Australia’s service sector is the necessary salve for the continued painful collapse of the mining investment boom, which looks like it is only halfway through its adjustment.
That’s the message in new research from the NAB’s economics team.
The paper prepared by Riki Polygenis, NAB’s head of Australian economics and colleagues Vyanne Lai, and James Glenn says that “our models suggest that mining investment is likely to fall by around 70% from its current level over the next 3 years – implying that we are currently just over half-way down the mining investment cliff”.
To put that in context the banks says “as a percentage of GDP, mining capex has fallen from 8% GDP at its peak to around 4.25% currently and expected to fall to 1.5% ofGDP by late 2018”.
That collapse in investment, and the change from the building phase of the boom to the production phase means that while the NAB estimates “46k mining jobs were shed between the peak in 2012-13 and 2014-15” another 50,000 jobs will be cut as the investment boom winds down.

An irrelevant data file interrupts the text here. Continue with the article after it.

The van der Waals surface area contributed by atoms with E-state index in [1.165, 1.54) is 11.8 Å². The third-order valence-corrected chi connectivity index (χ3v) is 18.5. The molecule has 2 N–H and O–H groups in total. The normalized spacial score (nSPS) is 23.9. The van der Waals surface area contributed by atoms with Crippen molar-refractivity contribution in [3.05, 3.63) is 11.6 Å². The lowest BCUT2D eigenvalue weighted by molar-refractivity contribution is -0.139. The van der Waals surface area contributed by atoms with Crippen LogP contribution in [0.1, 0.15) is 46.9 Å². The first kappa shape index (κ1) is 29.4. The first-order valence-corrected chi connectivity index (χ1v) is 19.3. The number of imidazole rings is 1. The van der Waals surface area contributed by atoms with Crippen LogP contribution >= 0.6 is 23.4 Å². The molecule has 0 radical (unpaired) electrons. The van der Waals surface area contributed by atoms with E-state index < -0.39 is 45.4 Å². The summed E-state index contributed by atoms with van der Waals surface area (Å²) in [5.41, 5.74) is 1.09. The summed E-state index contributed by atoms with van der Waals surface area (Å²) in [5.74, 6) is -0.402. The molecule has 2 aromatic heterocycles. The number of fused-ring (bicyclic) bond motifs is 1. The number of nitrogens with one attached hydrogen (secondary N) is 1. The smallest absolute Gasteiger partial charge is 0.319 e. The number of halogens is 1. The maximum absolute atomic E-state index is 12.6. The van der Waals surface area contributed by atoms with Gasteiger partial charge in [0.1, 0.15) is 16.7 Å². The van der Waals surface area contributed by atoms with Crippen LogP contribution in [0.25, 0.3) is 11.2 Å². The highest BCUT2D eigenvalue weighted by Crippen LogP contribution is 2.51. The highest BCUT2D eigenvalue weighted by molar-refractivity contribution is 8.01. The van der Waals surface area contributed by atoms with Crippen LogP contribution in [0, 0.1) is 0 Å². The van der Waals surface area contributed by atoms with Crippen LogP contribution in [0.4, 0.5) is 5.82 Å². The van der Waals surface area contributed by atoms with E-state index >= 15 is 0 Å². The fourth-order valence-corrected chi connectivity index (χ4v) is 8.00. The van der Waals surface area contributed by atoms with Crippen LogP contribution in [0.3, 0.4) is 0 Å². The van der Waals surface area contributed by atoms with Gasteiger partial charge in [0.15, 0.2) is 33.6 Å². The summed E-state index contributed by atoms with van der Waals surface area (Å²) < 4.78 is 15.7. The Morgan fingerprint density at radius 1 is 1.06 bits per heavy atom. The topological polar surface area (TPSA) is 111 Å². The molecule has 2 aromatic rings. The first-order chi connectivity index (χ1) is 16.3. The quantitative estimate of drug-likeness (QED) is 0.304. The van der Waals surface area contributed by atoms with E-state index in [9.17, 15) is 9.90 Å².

These additional job losses will “cause significant headwinds, especially in geographically affected regions and in certain specialised skill groups, especially Western Australia,” the NAB says.
But, because the rest of the economy is relatively strong the NAB says the nation can easily withstand these losses.
“We are forecasting 18,000 additional jobs to be created per month over the next few years, with the unemployment rate to track down towards 5½% by mid-2017 before inching up thereafter,” Polygenis and her colleagues say.
She added that jobs growth has “been particularly concentrated in services sectors which are more labour intensive and in the eastern states, and this pattern is likely to continue”.
That’s meant the Australian economy, in aggregate, has weathered the effects of the mining boom relatively well and is likely to continue to do so the NAB says.
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